Take Our Global Survey: Online violence against women journalists and effective measures to combat the problem
Are you a woman journalist who has experienced online violence? Have you been subjected to sexualised abuse and harassment on social media, targeted in digital security attacks that breach your privacy, or even threatened with rape or murder online? Have you witnessed such online violence against a woman journalist? Or are you responsible for managing women in journalism? If you answered yes to any of these questions, we need your help - so that we can help you.
Today, the United Nations Educational Scientific and Cultural Organization (UNESCO) and the International Center for Journalists (ICFJ) launch a global survey to assess the scale of online violence targeting women journalists around the world, and to help identify solutions to the pernicious problem.
Online violence - which includes threats of sexual assault and murder, harassment, abuse, privacy breaches and digital security attacks - is injuring women journalists, chilling their reporting, and in some cases forcing them out of the profession altogether. The risk of online violence spilling offline is also significant, and there is growing evidence connecting online attacks with offline violence against women journalists.
There is mounting evidence to suggest increasing levels of online violence against women journalists amid the COVID-19 pandemic and rising racial tensions globally.
Our survey - offered in five languages (English, French, Arabic, Spanish and Portuguese) - is a key plank of a UNESCO-commissioned study implemented in partnership with ICFJ, which is examining this major threat to press freedom and journalism safety in 15 countries. With your help, our international consortium of researchers, led by ICFJ Global Director of Research Dr. Julie Posetti, aims to:
- Map the scale and breadth of the problem internationally - especially in the under-studied Global South.
- Establish how patterns of online violence against women journalists vary around the world.
- Examine how women journalists experience online violence in an intersectional way. For example, are the impacts more serious when they are from a specific racial group, or identify as LGBTQI?
- Assess the effectiveness of attempts to address the crisis.
- Make recommendations to the UN, governments, industry, civil society organizations and technology companies for more effective ways to counter the problem.
In 2017, the UN General Assembly unequivocally condemned all "specific attacks on women journalists in the exercise of their work, including sexual and gender-based discrimination and violence, intimidation and harassment, online and offline.” While awareness of the problem and efforts to address it have increased since then, there remain large gaps in understanding how to combat online violence - especially in the Global South; in the context of orchestrated disinformation campaigns; and at the intersection of misogyny, racism and bigotry.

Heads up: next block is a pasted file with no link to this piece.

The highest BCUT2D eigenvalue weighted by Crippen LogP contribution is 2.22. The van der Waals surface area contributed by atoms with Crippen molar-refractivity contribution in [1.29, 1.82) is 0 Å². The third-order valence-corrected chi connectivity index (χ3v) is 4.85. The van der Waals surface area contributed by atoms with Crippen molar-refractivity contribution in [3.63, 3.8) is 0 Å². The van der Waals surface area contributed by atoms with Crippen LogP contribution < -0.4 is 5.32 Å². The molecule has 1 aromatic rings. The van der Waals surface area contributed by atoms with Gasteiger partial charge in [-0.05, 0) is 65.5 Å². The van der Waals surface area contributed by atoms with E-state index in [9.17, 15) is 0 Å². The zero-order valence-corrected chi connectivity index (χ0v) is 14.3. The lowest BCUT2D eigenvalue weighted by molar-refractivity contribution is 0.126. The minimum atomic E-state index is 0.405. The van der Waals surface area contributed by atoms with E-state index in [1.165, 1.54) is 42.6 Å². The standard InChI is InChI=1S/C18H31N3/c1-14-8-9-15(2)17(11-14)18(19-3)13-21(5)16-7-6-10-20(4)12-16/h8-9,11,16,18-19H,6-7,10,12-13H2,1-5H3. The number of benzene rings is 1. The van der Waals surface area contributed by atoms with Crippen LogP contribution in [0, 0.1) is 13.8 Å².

Our survey is urgently needed to ensure that women journalists are not muzzled and that they are safe to do their jobs online. The information we will gather from you will be critical to help us identify global impacts, interventions and potential solutions.
For inquiries, please contact:
- ICFJ: Dr. Julie Posetti (firstname.lastname@example.org(link sends e-mail)) or Fatima Bahja (email@example.com(link sends e-mail))
- UNESCO: Saorla McCabe (firstname.lastname@example.org(link sends e-mail)) or Theresa Chorbacher (email@example.com(link sends e-mail))
Note: We encourage you to share the links to the survey (in all five languages) within your own closed journalism communities (e.g. private social media groups; newsletters; direct email; closed messaging apps). But, in the interests of avoiding digital security breaches and preserving the integrity of the data, we would ask that you not post these survey links directly on the open web, nor via social media channels with full public access. Your privacy is of the utmost importance to us and we have worked with the University of Sheffield’s Centre for Freedom of the Media (CFOM) to ensure that this research meets the highest ethical standards.
If you've found this content distressing or difficult to discuss, you're not alone. There are resources available to help. Start by exploring the resources from the Dart Center for Journalism and Trauma, and please seek psychological support if needed.
This project has received funding from UNESCO’s Multi-Donor Programme for Freedom of Expression and the Safety of Journalists.
This project is also supported by the Ethical Journalism Network (EJN), The Dart Center Asia Pacific, and the International Association of Women in Radio and Television (IAWRT).